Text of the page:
According to Cerulli analyst Jeff Strange, less than half of the financial advisors he surveyed have ever used unified management accounts and roughly 80% have no plans to rely on UMAs more in the future.

“They still don’t understand why UMA is beneficial to their process,” Strange tells the Trust Advisor. “A big part of that is still just that the providers haven’t taken off the training wheels yet.”

While about $80 billion is now managed on UMA platforms, new flows have been stubborn to capture. Only $1.7 billion in new money came to UMAs in 2008 and while aggregate AUM in these vehicles jumped 70% in 2009, most of that growth was simple appreciation in a bull market year.

Overlay providers fire back

Statistics like that are frustrating for companies that sell UMA software and investment models on the premise that UMAs are better for trust companies, banks and advisors than either traditional mutual funds or separately managed accounts (SMAs).

Both UMAs and SMAs tap the expertise of third-party managers to build a customized investment portfolio. However, while an SMA exports the assets to the outside managers to run, UMA assets never leave the sight of the bank or advisor that landed the client in the first place. Instead, the UMA imports the manager’s expertise and applies it to the assets in what’s called an “overlay.”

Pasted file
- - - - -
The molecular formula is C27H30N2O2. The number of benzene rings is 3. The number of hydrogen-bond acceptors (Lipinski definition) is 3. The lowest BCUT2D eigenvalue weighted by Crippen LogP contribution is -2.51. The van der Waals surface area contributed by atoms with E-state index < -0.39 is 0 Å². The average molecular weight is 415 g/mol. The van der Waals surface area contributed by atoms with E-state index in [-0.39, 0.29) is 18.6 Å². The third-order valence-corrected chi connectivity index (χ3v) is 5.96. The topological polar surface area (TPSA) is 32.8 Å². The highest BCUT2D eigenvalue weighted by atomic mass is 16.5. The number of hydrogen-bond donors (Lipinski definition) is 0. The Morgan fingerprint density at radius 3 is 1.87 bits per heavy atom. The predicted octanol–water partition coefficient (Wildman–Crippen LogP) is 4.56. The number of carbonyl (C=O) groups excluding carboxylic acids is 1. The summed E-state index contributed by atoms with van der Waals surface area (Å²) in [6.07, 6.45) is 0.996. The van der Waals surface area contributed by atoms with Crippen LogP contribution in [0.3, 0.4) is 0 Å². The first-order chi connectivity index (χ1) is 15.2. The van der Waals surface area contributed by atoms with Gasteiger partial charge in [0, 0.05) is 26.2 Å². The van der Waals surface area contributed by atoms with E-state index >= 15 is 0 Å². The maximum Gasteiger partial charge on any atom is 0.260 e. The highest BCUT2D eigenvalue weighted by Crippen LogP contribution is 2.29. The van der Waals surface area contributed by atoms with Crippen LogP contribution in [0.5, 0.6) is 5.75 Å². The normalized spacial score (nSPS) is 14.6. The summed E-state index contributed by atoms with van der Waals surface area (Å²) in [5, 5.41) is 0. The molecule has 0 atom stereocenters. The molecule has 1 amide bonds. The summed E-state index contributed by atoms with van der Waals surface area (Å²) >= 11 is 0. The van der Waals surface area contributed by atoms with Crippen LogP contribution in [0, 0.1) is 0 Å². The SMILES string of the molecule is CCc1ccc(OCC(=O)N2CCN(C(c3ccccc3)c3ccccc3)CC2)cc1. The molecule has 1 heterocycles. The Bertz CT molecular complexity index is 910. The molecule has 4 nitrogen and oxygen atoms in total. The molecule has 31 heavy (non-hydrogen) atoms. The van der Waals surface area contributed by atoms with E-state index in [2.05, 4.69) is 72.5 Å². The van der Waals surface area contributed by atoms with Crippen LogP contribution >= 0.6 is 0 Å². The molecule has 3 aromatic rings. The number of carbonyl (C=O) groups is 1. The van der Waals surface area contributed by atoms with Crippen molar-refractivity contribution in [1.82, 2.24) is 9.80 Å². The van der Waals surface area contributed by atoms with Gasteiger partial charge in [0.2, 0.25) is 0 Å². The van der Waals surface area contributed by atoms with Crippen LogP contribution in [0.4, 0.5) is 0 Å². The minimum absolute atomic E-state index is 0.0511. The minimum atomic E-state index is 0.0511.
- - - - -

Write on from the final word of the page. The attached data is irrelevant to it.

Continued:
Trust officers and other advisors can then tinker with the overlay to improve tax efficiency, balance out clients’ outside holdings or obey restrictions against investing in various types of companies—tobacco, for example.

While the combination of flexibility, best-of-breed investment models and custody of the underlying assets should be a win with advisors, most overlay providers still have well under 100 clients on their platforms.